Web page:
the place that the rosary has developed in Catholic worship, even if this
doesn't square with many Catholic liturgists sense of aesthetic. In the
end, it was felt that the rosary would remain a devotional exercise.
There is a logic in including Exposition and Benediction as liturgical.
There has been an effort to connect all liturgy to the Eucharist. The
Office is the "consecration of time" and is considered to both continue and
prepare for the Eucharist. Baptism, and Confirmation are rites of
initiation into the Eucharist. Penance: reconciliation and preparation to
the Eucharist. Holy orders: establish Eucharistic offices. Weddings are a
bit clumsy this way, but the effort is made. Sacramentals, such as
dedication of a Church or altar are connected to Mass. In this model,
Exposition of the Eucharist has pretty obvious connection to the Mass, as
So, different churches and communities have different practices. What else
is new? So, some liturgies are "necessary" and others aren't. What else is
new? Some liturgical practices change. What else is new?
Which brings me back to turning the question around. How do you define
liturgy and "liturgical". I will expand the question to others a bit,
because this always hits a nerve, with folks claiming that such and such is
liturgy, and such and such is not, but not always being clear about why,
other than their own personal preferences and aesthetic, or that of some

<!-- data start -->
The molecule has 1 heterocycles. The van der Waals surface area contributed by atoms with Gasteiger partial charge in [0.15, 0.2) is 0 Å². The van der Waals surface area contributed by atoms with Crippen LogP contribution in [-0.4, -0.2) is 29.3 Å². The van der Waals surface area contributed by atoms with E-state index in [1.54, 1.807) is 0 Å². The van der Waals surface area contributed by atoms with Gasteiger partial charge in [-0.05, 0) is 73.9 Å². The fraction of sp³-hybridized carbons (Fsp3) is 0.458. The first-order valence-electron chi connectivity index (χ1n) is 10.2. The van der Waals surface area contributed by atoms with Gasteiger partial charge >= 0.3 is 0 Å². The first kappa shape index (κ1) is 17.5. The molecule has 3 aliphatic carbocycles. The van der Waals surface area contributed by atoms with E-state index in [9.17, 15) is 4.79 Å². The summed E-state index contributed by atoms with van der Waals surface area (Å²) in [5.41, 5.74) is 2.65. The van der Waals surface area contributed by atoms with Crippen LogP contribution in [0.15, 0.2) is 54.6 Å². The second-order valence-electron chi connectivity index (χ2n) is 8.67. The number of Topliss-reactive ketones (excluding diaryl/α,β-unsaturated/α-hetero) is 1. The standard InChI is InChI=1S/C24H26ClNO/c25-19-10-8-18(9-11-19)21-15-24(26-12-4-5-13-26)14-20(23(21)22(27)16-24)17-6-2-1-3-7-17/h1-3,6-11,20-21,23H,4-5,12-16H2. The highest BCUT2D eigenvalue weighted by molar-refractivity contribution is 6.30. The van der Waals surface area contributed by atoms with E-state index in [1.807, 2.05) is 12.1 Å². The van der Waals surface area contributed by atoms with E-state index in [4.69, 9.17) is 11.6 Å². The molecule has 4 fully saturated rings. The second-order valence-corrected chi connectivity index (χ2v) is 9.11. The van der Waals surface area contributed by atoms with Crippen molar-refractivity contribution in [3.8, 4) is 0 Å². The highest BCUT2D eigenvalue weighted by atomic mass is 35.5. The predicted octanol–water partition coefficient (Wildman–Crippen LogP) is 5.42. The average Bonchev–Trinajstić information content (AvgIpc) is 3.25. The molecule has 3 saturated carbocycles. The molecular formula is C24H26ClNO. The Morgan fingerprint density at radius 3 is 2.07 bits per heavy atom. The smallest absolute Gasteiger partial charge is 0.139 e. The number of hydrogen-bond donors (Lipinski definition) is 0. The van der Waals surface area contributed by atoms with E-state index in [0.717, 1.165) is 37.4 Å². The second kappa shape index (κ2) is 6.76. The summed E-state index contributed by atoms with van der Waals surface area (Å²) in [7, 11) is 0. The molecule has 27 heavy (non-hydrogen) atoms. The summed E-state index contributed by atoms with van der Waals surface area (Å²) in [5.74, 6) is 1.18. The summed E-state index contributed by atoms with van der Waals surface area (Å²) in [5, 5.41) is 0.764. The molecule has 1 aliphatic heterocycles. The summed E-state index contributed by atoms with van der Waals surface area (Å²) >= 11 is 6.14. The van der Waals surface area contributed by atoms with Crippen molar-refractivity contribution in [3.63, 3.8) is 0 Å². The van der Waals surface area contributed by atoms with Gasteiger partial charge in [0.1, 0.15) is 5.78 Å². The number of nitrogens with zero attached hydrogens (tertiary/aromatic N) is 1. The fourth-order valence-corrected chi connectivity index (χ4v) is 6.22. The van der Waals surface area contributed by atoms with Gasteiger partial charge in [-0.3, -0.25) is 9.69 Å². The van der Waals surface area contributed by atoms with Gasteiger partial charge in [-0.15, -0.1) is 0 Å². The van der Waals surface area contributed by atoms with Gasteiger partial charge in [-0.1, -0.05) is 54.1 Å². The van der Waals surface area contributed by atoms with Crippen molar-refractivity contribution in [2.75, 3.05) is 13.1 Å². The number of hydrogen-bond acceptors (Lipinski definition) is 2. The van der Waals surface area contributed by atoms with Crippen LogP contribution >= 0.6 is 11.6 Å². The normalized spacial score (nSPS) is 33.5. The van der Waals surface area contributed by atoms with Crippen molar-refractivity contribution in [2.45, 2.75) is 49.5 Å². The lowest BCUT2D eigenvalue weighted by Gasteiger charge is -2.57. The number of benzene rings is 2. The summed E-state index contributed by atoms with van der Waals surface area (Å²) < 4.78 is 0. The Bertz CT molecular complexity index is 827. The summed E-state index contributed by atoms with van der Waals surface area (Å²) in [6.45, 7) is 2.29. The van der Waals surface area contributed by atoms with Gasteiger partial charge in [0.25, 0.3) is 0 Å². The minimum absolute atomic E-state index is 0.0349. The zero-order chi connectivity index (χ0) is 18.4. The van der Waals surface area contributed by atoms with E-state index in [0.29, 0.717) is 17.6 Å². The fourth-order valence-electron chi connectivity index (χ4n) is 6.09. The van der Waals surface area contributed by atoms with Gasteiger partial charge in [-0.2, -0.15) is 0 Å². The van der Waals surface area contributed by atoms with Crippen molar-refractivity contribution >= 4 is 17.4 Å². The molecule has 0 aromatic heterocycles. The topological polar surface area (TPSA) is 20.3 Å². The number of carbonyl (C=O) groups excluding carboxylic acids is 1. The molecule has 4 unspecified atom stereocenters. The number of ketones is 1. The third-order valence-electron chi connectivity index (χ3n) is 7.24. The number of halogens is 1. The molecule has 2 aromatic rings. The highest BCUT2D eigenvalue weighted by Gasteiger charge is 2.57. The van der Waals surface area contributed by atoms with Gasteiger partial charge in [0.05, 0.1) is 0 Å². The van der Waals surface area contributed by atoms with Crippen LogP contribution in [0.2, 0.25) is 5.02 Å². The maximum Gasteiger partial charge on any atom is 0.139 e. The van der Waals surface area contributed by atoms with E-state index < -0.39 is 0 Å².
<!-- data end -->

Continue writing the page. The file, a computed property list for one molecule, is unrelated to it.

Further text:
like minded group. Some use quite different definitions than others. For
example, many on this list and elsewhere, don't like to think of a private
Mass as "liturgy", while others will be insistent that public rosary with a
large group can never be. Others will consider any sort of public prayer by
any community to be liturgy.
] On Behalf
Sent: Sunday, February 01, 2009 1:02 AM
Subject: Re: [liturgy-l] 40 Hrs or Benediction
what does it mean, "liturgical"?
Clearly, benediction started as a private devotion. i remember when
Paul 6th or was it JP2 declared benediction to be "liturgical", but
i've never understood what that meant. How can something be "declared"
liturgical when it wasn't already?
What was/is the effect of calling it liturgical?
And having now been declared "liturgical", what is the effect that the
rite now has, which it didn't have when it wasn't liturgical?
these are actually serious questions, because i really am baffled by
the way the term is being used, and i don't understand it. Isn't
declaring something "liturgical" akin to declaring something
"literary", or "physical"? I mean, either it is or it isn't-- no one
could declare independence, for example, "gaseous". So on what basis
would one declare a private devotion "liturgical"?
Hosts (er, sorry) of similar questions in fact intrude: if something
is now liturgical, which was never apostolic and is not universal--
was the church somehow deficient until benediction was invented or
rather, even until it was declared to be "liturgical"? Would those
churches which don't and never have practiced benediction be
considered, for this very reason, deficient? Is benediction necessary
to the very being of the Church, like baptism is?